We communicate our expectations to staff. When new hires arrive, they receive a page of guidelines to follow. A number of them focus on appropriate dress and personal behavior (for example, cell phone use). In terms of dress, we aren’t being the fashion police but are instead ensuring that our staff stay safe. Flip flops are a popular footwear choice, for example, but they are dangerous in a fulfillment center, where employees walk on concrete, climb ladders and carry boxes. Our staff wears tennis shoes, which offer firm footing and toe protection and prevent foot problems.
We also keep our warehouse looking neat and tidy, and we’re always on the lookout for problems that could cause injuries. We encourage our staff to be on the lookout for things like box straps on the floor, which could make someone slip and fall, and boxes sticking out at end caps that could catch someone’s foot or leg. April leads by example, grabbing a broom and sweeping the floor when she sees a problem. We devote time each Friday afternoon to getting the warehouse shipshape–clean our work stations, the aisles, and shelves, restock shelves and make sure we’ve gotten all the orders sent out. It’s a good way to wind down from the week and it helps us take off fast on Mondays, which are always busy days because of orders that come in over the weekend.
We talk to our staff frequently, about successes as well as issues.
When we get a new client or when an existing client adds a new product or products, our fulfillment team gathers to talk about the client’s needs. We review reports from our inventory management system about how shipments will arrive, expected turnaround on orders and special packing requirements. We also pass products around so that we can see and touch what we will be shipping. We learn the product inside out.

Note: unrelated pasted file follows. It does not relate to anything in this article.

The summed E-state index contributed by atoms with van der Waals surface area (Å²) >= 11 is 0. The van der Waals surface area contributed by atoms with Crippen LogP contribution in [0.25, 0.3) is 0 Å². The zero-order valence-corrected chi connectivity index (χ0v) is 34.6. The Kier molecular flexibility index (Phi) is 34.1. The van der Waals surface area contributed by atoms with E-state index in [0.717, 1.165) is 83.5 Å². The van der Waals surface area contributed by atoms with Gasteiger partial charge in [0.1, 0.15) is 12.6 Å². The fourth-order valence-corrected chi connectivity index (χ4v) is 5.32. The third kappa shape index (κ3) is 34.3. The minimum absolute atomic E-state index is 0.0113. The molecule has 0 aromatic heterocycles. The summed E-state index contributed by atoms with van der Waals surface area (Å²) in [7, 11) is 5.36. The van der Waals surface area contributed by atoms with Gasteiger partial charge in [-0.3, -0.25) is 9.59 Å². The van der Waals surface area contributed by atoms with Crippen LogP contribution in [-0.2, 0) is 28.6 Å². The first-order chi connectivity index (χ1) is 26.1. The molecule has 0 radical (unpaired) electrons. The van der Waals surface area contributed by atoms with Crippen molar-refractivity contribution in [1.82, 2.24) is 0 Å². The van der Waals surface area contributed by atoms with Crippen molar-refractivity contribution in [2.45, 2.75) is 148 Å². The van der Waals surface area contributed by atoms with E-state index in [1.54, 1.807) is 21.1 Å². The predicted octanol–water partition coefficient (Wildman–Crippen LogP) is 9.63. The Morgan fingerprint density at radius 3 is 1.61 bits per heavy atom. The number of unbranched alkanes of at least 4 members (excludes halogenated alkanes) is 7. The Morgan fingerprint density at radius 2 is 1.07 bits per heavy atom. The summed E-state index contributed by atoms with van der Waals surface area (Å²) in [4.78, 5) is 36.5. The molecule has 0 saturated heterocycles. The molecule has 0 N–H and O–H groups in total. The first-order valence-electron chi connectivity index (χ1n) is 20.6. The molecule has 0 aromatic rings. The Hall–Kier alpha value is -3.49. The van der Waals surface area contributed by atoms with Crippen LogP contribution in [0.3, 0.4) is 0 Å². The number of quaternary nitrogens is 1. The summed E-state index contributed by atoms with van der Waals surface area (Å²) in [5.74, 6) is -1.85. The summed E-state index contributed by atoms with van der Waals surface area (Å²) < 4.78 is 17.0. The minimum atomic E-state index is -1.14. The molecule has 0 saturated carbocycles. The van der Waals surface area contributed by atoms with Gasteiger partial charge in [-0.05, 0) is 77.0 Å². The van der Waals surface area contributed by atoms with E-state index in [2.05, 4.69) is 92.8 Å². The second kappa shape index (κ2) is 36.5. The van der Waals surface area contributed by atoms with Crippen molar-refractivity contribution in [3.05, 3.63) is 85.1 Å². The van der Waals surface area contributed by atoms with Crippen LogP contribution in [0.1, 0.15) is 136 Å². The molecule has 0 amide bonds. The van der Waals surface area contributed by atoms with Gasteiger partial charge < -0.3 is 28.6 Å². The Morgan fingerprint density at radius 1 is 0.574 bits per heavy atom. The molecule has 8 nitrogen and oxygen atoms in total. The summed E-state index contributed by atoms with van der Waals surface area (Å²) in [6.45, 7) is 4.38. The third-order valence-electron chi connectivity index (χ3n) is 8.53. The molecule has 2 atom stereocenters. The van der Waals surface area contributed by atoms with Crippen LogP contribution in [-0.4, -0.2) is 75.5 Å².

There are many upsides of this level of communication. Employees who are educated and informed about a client are more engaged and they begin to understand their role and importance in the process. They feel more responsible. They learn they need to be observant. This work is all about the details–from getting inventory accounts exactly right to packing a product to customer specifications.
One tool we use to build awareness is a simple whiteboard. It has driven home the importance of paying attention to the details. When we do make a mistake with an order, the name of the person who picked, packed and verified the order is posted on the board. No one wants their name on that whiteboard. Using it made an instant, positive impact. Our error rate today is nearly nonexistent.
When we achieve a goal–whether it is working for a month or a quarter with no errors or accidents or shipping out a big order for a client on deadline, we often celebrate in some way. Bringing lunch in for the staff, for example, is a nice reward for work well done.
If you’d like to tour our fulfillment center and learn more about how we manage it, give us a call.